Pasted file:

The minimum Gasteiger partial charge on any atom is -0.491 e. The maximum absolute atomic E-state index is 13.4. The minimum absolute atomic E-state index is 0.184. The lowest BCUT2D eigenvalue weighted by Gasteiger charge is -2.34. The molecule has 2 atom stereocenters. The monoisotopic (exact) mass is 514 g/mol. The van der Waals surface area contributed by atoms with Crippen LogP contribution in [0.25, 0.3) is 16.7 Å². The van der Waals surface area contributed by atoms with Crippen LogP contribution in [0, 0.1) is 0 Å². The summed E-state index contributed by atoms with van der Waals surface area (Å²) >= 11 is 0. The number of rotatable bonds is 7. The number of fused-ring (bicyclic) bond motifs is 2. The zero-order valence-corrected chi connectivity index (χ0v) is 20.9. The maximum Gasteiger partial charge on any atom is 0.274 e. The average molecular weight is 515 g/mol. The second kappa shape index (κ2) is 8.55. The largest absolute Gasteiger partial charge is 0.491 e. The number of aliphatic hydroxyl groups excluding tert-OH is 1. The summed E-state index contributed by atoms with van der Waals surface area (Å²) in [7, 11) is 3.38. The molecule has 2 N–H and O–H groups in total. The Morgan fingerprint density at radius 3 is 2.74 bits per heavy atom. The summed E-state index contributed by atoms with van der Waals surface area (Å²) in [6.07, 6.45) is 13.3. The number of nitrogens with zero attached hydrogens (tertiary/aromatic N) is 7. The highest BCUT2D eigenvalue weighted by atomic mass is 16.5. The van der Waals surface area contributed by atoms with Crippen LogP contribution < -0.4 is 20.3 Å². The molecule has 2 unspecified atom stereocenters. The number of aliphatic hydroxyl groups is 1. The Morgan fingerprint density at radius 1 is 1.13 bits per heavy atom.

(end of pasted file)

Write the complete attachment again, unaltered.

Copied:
The minimum Gasteiger partial charge on any atom is -0.491 e. The maximum absolute atomic E-state index is 13.4. The minimum absolute atomic E-state index is 0.184. The lowest BCUT2D eigenvalue weighted by Gasteiger charge is -2.34. The molecule has 2 atom stereocenters. The monoisotopic (exact) mass is 514 g/mol. The van der Waals surface area contributed by atoms with Crippen LogP contribution in [0.25, 0.3) is 16.7 Å². The van der Waals surface area contributed by atoms with Crippen LogP contribution in [0, 0.1) is 0 Å². The summed E-state index contributed by atoms with van der Waals surface area (Å²) >= 11 is 0. The number of rotatable bonds is 7. The number of fused-ring (bicyclic) bond motifs is 2. The zero-order valence-corrected chi connectivity index (χ0v) is 20.9. The maximum Gasteiger partial charge on any atom is 0.274 e. The average molecular weight is 515 g/mol. The second kappa shape index (κ2) is 8.55. The largest absolute Gasteiger partial charge is 0.491 e. The number of aliphatic hydroxyl groups excluding tert-OH is 1. The summed E-state index contributed by atoms with van der Waals surface area (Å²) in [7, 11) is 3.38. The molecule has 2 N–H and O–H groups in total. The Morgan fingerprint density at radius 3 is 2.74 bits per heavy atom. The summed E-state index contributed by atoms with van der Waals surface area (Å²) in [6.07, 6.45) is 13.3. The number of nitrogens with zero attached hydrogens (tertiary/aromatic N) is 7. The highest BCUT2D eigenvalue weighted by atomic mass is 16.5. The van der Waals surface area contributed by atoms with Crippen LogP contribution < -0.4 is 20.3 Å². The molecule has 2 unspecified atom stereocenters. The number of aliphatic hydroxyl groups is 1. The Morgan fingerprint density at radius 1 is 1.13 bits per heavy atom.